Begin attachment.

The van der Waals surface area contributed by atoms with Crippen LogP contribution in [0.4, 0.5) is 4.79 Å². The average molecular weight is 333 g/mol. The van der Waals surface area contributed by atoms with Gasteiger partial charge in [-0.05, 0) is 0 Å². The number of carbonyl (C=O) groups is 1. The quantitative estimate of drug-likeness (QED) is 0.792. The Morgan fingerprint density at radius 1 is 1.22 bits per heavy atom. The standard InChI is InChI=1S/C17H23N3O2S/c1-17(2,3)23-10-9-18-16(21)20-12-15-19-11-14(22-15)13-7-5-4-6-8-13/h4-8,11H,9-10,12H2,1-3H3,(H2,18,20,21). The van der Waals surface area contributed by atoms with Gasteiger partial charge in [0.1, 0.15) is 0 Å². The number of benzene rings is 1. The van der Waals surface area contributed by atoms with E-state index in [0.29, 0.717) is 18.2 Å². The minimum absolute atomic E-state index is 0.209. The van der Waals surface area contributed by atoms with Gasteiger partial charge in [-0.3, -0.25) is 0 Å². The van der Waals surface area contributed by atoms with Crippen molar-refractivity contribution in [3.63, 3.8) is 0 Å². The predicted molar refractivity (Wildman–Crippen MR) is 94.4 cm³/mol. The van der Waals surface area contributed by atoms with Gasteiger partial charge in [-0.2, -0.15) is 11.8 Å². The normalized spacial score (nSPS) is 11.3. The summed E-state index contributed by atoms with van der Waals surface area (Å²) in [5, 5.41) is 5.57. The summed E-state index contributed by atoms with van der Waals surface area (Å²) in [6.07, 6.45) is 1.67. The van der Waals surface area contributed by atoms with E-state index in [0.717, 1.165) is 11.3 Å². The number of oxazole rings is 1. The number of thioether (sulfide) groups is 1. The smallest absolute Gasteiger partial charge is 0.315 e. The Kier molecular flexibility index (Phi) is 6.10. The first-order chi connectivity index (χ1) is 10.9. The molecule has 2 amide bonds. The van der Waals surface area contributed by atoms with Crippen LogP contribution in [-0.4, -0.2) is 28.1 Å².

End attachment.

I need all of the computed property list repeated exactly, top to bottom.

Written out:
The van der Waals surface area contributed by atoms with Crippen LogP contribution in [0.4, 0.5) is 4.79 Å². The average molecular weight is 333 g/mol. The van der Waals surface area contributed by atoms with Gasteiger partial charge in [-0.05, 0) is 0 Å². The number of carbonyl (C=O) groups is 1. The quantitative estimate of drug-likeness (QED) is 0.792. The Morgan fingerprint density at radius 1 is 1.22 bits per heavy atom. The standard InChI is InChI=1S/C17H23N3O2S/c1-17(2,3)23-10-9-18-16(21)20-12-15-19-11-14(22-15)13-7-5-4-6-8-13/h4-8,11H,9-10,12H2,1-3H3,(H2,18,20,21). The van der Waals surface area contributed by atoms with Gasteiger partial charge in [0.1, 0.15) is 0 Å². The number of benzene rings is 1. The van der Waals surface area contributed by atoms with E-state index in [0.29, 0.717) is 18.2 Å². The minimum absolute atomic E-state index is 0.209. The van der Waals surface area contributed by atoms with Gasteiger partial charge in [-0.3, -0.25) is 0 Å². The van der Waals surface area contributed by atoms with Crippen molar-refractivity contribution in [3.63, 3.8) is 0 Å². The predicted molar refractivity (Wildman–Crippen MR) is 94.4 cm³/mol. The van der Waals surface area contributed by atoms with Gasteiger partial charge in [-0.2, -0.15) is 11.8 Å². The normalized spacial score (nSPS) is 11.3. The summed E-state index contributed by atoms with van der Waals surface area (Å²) in [5, 5.41) is 5.57. The summed E-state index contributed by atoms with van der Waals surface area (Å²) in [6.07, 6.45) is 1.67. The van der Waals surface area contributed by atoms with E-state index in [0.717, 1.165) is 11.3 Å². The number of oxazole rings is 1. The number of thioether (sulfide) groups is 1. The smallest absolute Gasteiger partial charge is 0.315 e. The Kier molecular flexibility index (Phi) is 6.10. The first-order chi connectivity index (χ1) is 10.9. The molecule has 2 amide bonds. The van der Waals surface area contributed by atoms with Crippen LogP contribution in [-0.4, -0.2) is 28.1 Å².